• There’s enough room in the long and narrow living room to place a console behind the couch. I like this better than having the sofa against the wall as it helps to break up the too-long length of the living room. The console can provide a display for your things, or it can serve as extra storage room.

Incorporating a console at the back of the sofa provides room for display.

Design: The 80’s Studio

 

4-Room Layout 1

In this 4-room BTO layout, there’s more room to play around with the kitchen configuration.

What we propose:

A design perfect for entertaining.

  • In this 4-room BTO layout, the household shelter lies outside the kitchen so there’s actually more room to play around with the kitchen configuration. You can opt for an L-shaped layout with a peninsula, like the one I illustrated above, and have the dining table joined with the peninsula counter.
  • This kitchen layout maximises countertop space, while creating the perfect zone for entertaining and hosting.
  • There are some kitchen variations to consider: Skip the L-shaped and go for one-wall plus island. If you’re considering a closed concept kitchen, you might want to go with a galley layout.
  • The dining area fits the space outside the kitchen. In the layout illustrated above, I went with a custom-built, counter-height table to flush with the peninsula. You can go with a normal table height for your dining table though. The space can fit a 160 or 180cm wide table.
  • In the living room, fit a full-height storage along the longer wall length and place your TV on the same side. More storage can be built along the wall of the household shelter.

Join your dining table with a small island or a peninsula for a perfect entertaining and hosting space.

Design: Design NEU

A custom-built storage cum TV unit provides ample storage. Do up a sliding feature to hide either the TV or the shelves when not in used.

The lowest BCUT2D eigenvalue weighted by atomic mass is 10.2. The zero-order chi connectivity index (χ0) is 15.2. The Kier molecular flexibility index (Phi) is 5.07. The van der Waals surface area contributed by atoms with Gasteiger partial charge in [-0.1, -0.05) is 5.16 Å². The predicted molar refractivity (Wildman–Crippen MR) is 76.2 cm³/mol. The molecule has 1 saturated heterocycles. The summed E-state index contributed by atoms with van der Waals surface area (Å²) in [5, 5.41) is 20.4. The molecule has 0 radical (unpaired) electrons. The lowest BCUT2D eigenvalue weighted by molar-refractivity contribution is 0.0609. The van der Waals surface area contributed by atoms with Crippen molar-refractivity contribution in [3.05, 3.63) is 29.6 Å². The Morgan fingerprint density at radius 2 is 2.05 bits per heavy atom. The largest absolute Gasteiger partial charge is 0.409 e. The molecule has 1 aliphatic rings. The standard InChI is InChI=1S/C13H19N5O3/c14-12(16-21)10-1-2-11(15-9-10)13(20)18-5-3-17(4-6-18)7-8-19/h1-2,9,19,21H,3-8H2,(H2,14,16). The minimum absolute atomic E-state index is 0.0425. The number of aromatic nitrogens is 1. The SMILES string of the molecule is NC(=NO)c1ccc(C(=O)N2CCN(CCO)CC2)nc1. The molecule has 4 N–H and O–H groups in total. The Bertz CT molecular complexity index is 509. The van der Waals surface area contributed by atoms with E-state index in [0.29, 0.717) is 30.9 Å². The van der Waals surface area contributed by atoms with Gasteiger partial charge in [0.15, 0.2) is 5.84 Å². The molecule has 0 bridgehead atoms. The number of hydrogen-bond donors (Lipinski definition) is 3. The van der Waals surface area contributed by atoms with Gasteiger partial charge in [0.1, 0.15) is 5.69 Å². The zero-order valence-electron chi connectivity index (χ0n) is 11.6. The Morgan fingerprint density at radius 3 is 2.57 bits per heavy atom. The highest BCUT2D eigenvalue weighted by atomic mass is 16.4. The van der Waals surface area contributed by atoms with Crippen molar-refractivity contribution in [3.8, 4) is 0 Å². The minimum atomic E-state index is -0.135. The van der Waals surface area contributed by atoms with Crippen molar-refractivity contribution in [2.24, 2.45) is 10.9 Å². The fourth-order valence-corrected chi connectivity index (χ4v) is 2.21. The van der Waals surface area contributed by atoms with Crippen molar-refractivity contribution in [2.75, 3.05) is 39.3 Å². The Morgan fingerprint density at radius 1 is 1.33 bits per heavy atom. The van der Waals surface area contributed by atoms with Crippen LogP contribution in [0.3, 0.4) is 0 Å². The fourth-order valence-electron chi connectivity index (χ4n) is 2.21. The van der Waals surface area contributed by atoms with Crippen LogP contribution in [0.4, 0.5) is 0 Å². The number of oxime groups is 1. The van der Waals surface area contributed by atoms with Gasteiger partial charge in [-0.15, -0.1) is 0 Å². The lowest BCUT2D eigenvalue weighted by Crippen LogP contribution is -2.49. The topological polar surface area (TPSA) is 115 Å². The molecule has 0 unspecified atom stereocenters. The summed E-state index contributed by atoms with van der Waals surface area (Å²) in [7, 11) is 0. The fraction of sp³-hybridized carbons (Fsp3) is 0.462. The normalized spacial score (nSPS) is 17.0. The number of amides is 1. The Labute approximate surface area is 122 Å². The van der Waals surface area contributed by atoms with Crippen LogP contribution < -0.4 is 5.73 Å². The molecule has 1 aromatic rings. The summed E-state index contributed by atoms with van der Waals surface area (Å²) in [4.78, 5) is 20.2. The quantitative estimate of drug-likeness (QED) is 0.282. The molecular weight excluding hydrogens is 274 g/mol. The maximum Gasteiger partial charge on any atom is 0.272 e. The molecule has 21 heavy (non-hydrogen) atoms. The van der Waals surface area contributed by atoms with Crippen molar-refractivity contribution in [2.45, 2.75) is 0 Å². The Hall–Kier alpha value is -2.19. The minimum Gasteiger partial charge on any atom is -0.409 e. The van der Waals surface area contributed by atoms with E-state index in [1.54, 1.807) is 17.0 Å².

Design: The Local Inn.terior

 

4-Room Layout 2

With the household shelter located within the kitchen in this 4-room BTO plan, kitchen configurations become slightly limited.

What we propose:

An open or closed galley style kitchen works best for this 4-room layout.

  • Because the household shelter lies inside the kitchen, there are fewer ways you can manipulate your kitchen’s configuration. In this layout, I opted for an open galley (you can do closed or semi-open) kitchen, which makes the most sense in terms of maximising space as well as ensuring an efficient kitchen layout.
  • The refrigerator, hob and sink are all located along one wall, with the other side of the counter reserved for food prep or the display of smaller kitchen appliances. The open concept results in a casual bar/breakfast corner.
  • The dining area features a round table, rather than a typical rectangle one as I wanted to ensure a smoother flow of the traffic around the spaces.
  • In the living room, the sofa faces the windows. The TV sits atop a low console so as to not block out the ventilation and sunlight coming through. This arrangement helps to anchor the living area as the main zone in the home, but it’s not for everybody. If your flat comes with the morning or western sun coming through the windows of your living room, the glare might not make for a comfortable TV viewing experience.

Instead of going fully open concept, consider this semi-open kitchen idea that marries the best of both worlds.

Design: Lemonfridge Studio

Positioning the TV console against the windows helps to centre the living room in this layout without blocking of the ventilation and daylight coming through.